The division of assets and liabilities tends to be a fairly straightforward issue. According to MyDomaine, the law says that there is to be an equitable division of your marital estate. Equitable almost always means equal. You can begin by creating a balance sheet. That balance sheet is going to outline all of the assets and debts that you have. Once you have captured all of those items, you will go ahead and value those items.
You may receive some of those values through various bank statements, credit card statements or retirement account statements. But some values need to be investigated further. You may need to, for example, have an appraisal done on your home. You may need to do a Kelley Blue Book analysis on a vehicle, or you may need to have a business appraised if you and your spouse are the owners of a business.
Once you have got those values put together, you can then add up all those pluses and minuses to arrive at something called your net marital estate. It is a marital estate because the law does carve out an exception for a non-marital property. A non-marital asset is something that was either inherited by one spouse or accrued before the marriage. You may remove any non-marital claim from the balance sheet or include it on the balance sheet as a zero.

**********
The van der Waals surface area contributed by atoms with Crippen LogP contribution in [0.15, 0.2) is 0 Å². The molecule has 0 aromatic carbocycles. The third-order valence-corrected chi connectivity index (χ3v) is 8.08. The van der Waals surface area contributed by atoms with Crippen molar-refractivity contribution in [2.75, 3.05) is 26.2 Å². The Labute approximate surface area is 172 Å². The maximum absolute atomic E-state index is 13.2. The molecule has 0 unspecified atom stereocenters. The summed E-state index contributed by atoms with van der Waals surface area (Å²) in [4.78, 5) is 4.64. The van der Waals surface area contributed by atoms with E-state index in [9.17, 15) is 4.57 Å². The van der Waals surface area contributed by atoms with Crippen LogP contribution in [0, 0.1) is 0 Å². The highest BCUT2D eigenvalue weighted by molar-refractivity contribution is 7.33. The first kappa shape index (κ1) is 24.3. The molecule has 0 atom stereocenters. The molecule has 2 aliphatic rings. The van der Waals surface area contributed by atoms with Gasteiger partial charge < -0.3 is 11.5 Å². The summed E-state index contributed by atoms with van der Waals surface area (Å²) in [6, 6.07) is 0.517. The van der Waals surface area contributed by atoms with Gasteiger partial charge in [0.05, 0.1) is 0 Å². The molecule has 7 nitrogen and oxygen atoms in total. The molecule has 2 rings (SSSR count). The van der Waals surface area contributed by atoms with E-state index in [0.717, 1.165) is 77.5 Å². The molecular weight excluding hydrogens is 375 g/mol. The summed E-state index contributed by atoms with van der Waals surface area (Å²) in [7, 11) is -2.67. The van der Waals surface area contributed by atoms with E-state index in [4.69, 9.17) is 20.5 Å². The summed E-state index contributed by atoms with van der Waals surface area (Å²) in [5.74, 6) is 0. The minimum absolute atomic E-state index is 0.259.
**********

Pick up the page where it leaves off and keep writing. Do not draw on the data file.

Once you arrive at that net marital estate, you will divide it by two. Each of you is entitled to that amount equally, and then it’s a matter of horse-trading. You need to figure out if one party is going to take the house and the other takes a particular bank account or a vehicle. Once you add up those items, there may be an unequal distribution of the assets, and so you need to come up with an equalizer.